Estate taxes, attorney fees and family strife can come with any estate, but they are especially likely and costly in an unplanned estate. As one rancher said: “either you pay the attorney now and have something left over for your kids, or you pay it all to the state after you die and you burden your family in the process.”

Land-rich but cash-poor farmers and ranchers often sell their agricultural land to pay estate taxes and divide the estate among multiple heirs, jeopardizing the future of the business that created this wealth. One farmer asked: “if the first generation spent their lives buying the asset, how can they help the next generation not have to pay for it again?”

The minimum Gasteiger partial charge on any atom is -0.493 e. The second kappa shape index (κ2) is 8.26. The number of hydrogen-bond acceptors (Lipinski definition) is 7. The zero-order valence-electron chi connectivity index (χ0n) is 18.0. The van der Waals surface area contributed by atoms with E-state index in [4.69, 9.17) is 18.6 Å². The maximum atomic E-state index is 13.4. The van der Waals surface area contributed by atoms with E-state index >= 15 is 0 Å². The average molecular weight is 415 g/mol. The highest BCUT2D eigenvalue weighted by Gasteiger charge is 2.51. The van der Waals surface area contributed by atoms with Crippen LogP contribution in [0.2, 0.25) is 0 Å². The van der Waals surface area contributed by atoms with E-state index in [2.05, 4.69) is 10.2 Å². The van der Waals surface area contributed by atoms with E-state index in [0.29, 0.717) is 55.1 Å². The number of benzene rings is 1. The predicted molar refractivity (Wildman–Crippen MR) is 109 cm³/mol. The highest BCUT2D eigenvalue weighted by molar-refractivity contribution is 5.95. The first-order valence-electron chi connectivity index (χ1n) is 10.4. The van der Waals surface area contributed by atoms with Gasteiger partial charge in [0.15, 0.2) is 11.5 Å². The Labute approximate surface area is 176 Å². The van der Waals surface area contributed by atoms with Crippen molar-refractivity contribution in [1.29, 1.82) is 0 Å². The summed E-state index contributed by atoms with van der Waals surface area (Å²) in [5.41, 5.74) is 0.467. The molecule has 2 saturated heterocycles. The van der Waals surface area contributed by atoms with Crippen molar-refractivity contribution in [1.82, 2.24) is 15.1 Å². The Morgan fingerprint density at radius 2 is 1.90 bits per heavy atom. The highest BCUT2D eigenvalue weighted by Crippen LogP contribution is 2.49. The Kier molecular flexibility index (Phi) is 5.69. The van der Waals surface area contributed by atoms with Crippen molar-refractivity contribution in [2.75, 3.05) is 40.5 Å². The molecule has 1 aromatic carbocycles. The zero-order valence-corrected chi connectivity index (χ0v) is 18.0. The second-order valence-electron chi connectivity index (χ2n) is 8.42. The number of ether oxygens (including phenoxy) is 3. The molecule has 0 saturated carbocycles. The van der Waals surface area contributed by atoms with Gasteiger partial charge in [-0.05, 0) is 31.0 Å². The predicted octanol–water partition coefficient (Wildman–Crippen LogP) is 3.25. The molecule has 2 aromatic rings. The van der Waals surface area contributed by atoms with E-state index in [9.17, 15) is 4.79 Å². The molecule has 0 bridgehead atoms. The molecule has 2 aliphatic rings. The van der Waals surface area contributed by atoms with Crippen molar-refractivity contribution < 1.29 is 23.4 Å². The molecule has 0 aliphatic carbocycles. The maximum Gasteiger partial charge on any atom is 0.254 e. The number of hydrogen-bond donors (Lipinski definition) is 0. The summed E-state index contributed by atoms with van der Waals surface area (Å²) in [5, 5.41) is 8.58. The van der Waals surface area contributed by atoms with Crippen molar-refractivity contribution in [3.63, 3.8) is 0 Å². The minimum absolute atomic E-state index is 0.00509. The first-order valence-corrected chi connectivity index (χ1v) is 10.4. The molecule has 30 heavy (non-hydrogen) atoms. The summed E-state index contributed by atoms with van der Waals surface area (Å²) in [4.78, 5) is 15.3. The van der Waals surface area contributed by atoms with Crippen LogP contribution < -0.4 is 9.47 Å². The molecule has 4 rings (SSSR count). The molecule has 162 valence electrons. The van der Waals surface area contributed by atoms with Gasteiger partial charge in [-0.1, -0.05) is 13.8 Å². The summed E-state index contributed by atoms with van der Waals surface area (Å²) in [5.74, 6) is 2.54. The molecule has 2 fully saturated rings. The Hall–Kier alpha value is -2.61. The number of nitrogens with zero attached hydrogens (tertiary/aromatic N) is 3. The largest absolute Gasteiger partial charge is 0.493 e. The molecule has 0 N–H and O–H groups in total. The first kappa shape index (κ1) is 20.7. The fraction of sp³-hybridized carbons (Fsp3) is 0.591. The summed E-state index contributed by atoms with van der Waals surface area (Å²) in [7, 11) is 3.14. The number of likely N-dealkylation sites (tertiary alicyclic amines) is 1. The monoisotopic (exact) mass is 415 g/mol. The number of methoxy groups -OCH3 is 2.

In a recent series of agricultural succession workshops around the state, attendees included not only retiring producers, but first-generation farmers and ranchers without property to inherit. Among them was Aimee Danch, a Jackson County rancher in her 30s.

Aimee grew up in a semi-urban area, but was always drawn to agriculture. Fearing it wasn’t a viable profession because she wasn’t born into it, she worked on and off ranches until apprenticing at San Juan Ranch in Colorado, where she finally decided there must be a way to make a living. Aimee couldn’t stop ranching. “I feel most myself when I’m doing this work,” she said.

She went on to manage a 600-head cow operation with upwards of 1,000 head of finish beef for a company in California. After 4 years, she met her husband Jeremiah Stent, a ranch manager in Central California, and together they decided to form their own land and cattle company, Pacific Grasslands LLC.